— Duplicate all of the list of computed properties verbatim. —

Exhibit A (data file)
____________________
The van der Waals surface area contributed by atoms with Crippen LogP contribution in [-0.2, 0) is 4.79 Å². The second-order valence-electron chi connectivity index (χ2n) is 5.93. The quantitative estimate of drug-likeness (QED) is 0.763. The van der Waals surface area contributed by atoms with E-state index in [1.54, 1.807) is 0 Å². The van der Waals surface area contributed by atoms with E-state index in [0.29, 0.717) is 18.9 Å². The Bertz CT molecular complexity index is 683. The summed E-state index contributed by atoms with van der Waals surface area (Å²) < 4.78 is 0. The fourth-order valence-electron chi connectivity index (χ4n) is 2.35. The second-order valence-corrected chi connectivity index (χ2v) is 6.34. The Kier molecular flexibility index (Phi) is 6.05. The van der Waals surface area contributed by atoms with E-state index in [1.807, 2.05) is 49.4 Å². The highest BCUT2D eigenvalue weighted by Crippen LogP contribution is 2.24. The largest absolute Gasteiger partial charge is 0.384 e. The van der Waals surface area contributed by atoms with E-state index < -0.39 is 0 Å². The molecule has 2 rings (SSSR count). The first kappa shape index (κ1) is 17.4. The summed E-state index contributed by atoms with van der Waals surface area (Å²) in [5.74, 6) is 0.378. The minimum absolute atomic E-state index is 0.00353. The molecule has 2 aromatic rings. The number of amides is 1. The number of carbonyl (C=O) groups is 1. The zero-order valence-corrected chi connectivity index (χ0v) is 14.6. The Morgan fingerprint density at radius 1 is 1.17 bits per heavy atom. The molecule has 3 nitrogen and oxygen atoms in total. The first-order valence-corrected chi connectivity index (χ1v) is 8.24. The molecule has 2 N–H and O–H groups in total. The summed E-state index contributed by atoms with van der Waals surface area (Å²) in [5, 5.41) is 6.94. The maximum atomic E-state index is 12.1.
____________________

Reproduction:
The van der Waals surface area contributed by atoms with Crippen LogP contribution in [-0.2, 0) is 4.79 Å². The second-order valence-electron chi connectivity index (χ2n) is 5.93. The quantitative estimate of drug-likeness (QED) is 0.763. The van der Waals surface area contributed by atoms with E-state index in [1.54, 1.807) is 0 Å². The van der Waals surface area contributed by atoms with E-state index in [0.29, 0.717) is 18.9 Å². The Bertz CT molecular complexity index is 683. The summed E-state index contributed by atoms with van der Waals surface area (Å²) < 4.78 is 0. The fourth-order valence-electron chi connectivity index (χ4n) is 2.35. The second-order valence-corrected chi connectivity index (χ2v) is 6.34. The Kier molecular flexibility index (Phi) is 6.05. The van der Waals surface area contributed by atoms with E-state index in [1.807, 2.05) is 49.4 Å². The highest BCUT2D eigenvalue weighted by Crippen LogP contribution is 2.24. The largest absolute Gasteiger partial charge is 0.384 e. The van der Waals surface area contributed by atoms with E-state index < -0.39 is 0 Å². The molecule has 2 rings (SSSR count). The first kappa shape index (κ1) is 17.4. The summed E-state index contributed by atoms with van der Waals surface area (Å²) in [5.74, 6) is 0.378. The minimum absolute atomic E-state index is 0.00353. The molecule has 2 aromatic rings. The number of amides is 1. The number of carbonyl (C=O) groups is 1. The zero-order valence-corrected chi connectivity index (χ0v) is 14.6. The Morgan fingerprint density at radius 1 is 1.17 bits per heavy atom. The molecule has 3 nitrogen and oxygen atoms in total. The first-order valence-corrected chi connectivity index (χ1v) is 8.24. The molecule has 2 N–H and O–H groups in total. The summed E-state index contributed by atoms with van der Waals surface area (Å²) in [5, 5.41) is 6.94. The maximum atomic E-state index is 12.1.